ECONOMY

Chevron was expected to build an office building at 1600 Louisiana Street in downtown Houston. More than two years after receiving state support for the project, company company officials say they have no plans to build the tower in the near future.
Chevron was expected to build an office building at 1600 Louisiana Street in downtown Houston. More than two years after receiving state support for the project, company company officials say they have no plans to build the tower in the near future.

Years Later, Benefits from State Subsidy to Chevron Hard to Find

Texas announced in 2013 it was giving Chevron millions of dollars toward building a new office tower and creating 1,752 jobs. More than two years later, the site of the building remains a grassy lot and Chevron has laid off hundreds of workers.

Years Later, Benefits from State Subsidy to Chevron Hard to Find

Chevron was expected to build an office building at 1600 Louisiana Street in downtown Houston. More than two years after receiving state support for the project, company company officials say they have no plans to build the tower in the near future.
Chevron was expected to build an office building at 1600 Louisiana Street in downtown Houston. More than two years after receiving state support for the project, company company officials say they have no plans to build the tower in the near future.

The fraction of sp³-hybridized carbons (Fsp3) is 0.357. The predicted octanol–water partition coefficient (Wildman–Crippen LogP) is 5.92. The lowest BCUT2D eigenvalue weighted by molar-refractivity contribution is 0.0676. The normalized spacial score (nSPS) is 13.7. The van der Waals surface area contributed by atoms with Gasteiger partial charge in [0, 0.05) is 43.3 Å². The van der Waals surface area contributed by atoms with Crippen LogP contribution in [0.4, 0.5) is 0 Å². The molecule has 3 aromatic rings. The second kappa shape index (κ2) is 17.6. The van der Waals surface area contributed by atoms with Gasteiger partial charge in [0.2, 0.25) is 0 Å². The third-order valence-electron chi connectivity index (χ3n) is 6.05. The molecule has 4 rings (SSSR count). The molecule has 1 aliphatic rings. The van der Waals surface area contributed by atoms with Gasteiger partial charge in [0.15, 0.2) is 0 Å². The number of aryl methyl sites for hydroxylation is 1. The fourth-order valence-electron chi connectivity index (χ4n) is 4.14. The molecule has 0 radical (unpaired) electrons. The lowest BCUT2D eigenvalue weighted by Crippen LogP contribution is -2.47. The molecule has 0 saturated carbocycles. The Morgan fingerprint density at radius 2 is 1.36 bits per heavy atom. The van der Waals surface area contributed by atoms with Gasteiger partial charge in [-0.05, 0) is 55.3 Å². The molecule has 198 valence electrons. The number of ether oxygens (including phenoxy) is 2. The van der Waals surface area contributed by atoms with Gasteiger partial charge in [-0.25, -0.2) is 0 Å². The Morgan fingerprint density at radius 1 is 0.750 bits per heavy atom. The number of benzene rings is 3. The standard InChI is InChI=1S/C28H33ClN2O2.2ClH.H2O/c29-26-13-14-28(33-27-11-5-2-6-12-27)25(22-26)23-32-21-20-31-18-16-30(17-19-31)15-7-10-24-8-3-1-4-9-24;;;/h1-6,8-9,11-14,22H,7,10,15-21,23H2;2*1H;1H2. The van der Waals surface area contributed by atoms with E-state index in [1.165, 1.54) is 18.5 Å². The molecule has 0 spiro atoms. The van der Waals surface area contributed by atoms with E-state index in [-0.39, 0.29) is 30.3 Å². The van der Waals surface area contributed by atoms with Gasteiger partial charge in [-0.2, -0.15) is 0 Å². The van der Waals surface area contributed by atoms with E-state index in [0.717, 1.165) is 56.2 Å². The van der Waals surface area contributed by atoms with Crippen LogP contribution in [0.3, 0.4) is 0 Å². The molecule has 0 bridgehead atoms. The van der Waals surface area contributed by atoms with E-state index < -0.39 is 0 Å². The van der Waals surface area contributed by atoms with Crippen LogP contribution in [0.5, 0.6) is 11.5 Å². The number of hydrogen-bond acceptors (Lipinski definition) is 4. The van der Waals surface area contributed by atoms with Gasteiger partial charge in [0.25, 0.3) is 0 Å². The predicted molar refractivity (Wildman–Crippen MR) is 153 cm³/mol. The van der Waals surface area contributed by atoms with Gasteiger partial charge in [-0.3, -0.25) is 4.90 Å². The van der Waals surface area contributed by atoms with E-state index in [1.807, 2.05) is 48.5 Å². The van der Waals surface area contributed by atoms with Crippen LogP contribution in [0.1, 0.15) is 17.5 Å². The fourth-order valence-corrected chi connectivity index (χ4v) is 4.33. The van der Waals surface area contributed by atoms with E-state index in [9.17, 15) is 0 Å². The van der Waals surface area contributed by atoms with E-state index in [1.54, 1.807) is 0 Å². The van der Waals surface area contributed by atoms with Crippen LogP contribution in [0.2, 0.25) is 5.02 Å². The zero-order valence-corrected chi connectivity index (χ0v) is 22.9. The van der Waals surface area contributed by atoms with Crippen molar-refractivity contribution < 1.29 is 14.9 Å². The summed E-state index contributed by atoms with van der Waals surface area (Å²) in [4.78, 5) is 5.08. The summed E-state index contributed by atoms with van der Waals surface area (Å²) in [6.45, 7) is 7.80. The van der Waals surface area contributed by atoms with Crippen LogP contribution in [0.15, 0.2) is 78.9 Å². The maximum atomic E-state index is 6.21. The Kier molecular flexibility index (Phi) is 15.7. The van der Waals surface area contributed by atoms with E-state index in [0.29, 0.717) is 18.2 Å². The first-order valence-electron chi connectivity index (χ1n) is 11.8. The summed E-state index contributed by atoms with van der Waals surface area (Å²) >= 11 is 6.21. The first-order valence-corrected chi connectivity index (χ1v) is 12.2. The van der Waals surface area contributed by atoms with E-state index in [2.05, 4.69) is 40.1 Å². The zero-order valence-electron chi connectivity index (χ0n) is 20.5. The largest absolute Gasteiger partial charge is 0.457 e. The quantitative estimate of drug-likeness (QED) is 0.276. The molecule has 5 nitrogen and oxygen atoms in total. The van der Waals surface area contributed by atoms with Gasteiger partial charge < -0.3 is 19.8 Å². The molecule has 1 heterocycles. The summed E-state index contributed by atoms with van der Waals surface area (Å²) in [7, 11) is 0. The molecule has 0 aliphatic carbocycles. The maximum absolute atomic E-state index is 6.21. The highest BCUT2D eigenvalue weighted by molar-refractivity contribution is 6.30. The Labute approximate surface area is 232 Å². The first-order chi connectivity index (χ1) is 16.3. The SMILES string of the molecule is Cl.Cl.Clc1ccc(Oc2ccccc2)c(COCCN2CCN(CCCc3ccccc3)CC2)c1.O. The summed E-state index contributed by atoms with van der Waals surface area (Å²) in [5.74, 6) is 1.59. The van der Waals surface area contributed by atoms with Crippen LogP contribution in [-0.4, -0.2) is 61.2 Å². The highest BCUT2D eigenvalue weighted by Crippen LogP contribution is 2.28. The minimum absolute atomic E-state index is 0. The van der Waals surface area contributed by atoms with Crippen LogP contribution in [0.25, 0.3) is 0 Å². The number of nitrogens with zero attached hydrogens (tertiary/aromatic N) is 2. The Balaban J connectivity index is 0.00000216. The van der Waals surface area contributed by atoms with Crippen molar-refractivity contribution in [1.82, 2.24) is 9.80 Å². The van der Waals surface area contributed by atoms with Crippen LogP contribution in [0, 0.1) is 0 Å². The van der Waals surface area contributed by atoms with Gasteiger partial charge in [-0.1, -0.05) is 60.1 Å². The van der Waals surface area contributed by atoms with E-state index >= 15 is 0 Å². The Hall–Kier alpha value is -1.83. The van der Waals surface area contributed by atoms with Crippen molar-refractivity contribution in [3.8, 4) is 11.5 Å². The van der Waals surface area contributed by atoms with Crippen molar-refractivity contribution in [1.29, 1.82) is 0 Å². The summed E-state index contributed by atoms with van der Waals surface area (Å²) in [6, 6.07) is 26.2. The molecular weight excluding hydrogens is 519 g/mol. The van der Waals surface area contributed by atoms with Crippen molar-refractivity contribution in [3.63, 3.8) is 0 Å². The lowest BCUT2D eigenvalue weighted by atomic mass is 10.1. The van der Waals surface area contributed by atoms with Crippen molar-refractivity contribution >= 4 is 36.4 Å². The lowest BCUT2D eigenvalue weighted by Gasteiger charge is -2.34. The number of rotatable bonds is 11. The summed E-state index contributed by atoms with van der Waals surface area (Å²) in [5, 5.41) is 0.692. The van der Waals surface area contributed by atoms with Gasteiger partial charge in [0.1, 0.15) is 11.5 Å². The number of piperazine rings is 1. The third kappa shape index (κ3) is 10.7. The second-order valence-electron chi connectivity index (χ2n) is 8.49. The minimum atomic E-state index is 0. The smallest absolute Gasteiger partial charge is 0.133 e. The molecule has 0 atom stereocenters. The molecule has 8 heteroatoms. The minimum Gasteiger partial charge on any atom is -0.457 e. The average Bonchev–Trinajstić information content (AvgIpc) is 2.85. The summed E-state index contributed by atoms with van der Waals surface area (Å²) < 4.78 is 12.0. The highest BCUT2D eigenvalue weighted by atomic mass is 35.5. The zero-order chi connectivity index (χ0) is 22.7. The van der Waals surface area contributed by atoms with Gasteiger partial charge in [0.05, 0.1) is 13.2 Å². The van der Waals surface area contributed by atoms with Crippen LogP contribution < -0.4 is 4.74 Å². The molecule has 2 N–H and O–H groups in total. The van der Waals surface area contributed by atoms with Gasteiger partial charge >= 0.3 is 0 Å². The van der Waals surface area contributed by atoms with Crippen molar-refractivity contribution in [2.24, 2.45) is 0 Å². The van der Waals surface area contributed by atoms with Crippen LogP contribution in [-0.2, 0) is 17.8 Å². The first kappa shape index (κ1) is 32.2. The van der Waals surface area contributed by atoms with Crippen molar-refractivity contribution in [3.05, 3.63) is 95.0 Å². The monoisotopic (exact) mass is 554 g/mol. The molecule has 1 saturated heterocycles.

Texas announced in 2013 it was giving Chevron millions of dollars toward building a new office tower and creating 1,752 jobs. More than two years later, the site of the building remains a grassy lot and Chevron has laid off hundreds of workers.

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Take In a View of the New Texas Space Race

In Texas Drilling Country, Oil Plunge Means Too Many Rooms at the Inn

Cotulla Motel employee Jared Ramirez bags ice on April 7, 2016. Ramirez began working at the motel after work in the oil fields dried up.
Cotulla Motel employee Jared Ramirez bags ice on April 7, 2016. Ramirez began working at the motel after work in the oil fields dried up.

Cotulla, population 4,000, built 20 hotels during a yearslong oil boom, calling itself the "Hotel Capital" of the Eagle Ford Shale. A plunge in oil prices has prompted questions about whether that was a good idea. 

F1 Organizers Hope Taylor Swift Brings Them Out of the Woods

Bobby Epstein, Chairman and CEO of Circuit of the Americas, speaks at a press conference concerning F1's return to COTA at the COTA Downton Paddock on March 9, 2016.
Bobby Epstein, Chairman and CEO of Circuit of the Americas, speaks at a press conference concerning F1's return to COTA at the COTA Downton Paddock on March 9, 2016.

After months of speculation that the U.S. Grand Prix in Austin could be canceled this year, organizers say the race is on — and they're bringing in Taylor Swift on race weekend to help shake off the organization’s financial woes.

In South Texas County, an Investment in Survival as Oil Boom Stalls

La Salle County, about 90 miles southwest of San Antonio, has professionalized its once all-volunteer firefighting force and invested in new trucks and equipment. The overhaul has slashed response times and spurred more residents to trust first responders, officials say.
La Salle County, about 90 miles southwest of San Antonio, has professionalized its once all-volunteer firefighting force and invested in new trucks and equipment. The overhaul has slashed response times and spurred more residents to trust first responders, officials say.

Thanks to a surge in drilling, La Salle County was able to finance a multi-million upgrade to its emergency response capabilities. While the oil boom has stalled, the dramatic improvements are here to stay, officials say.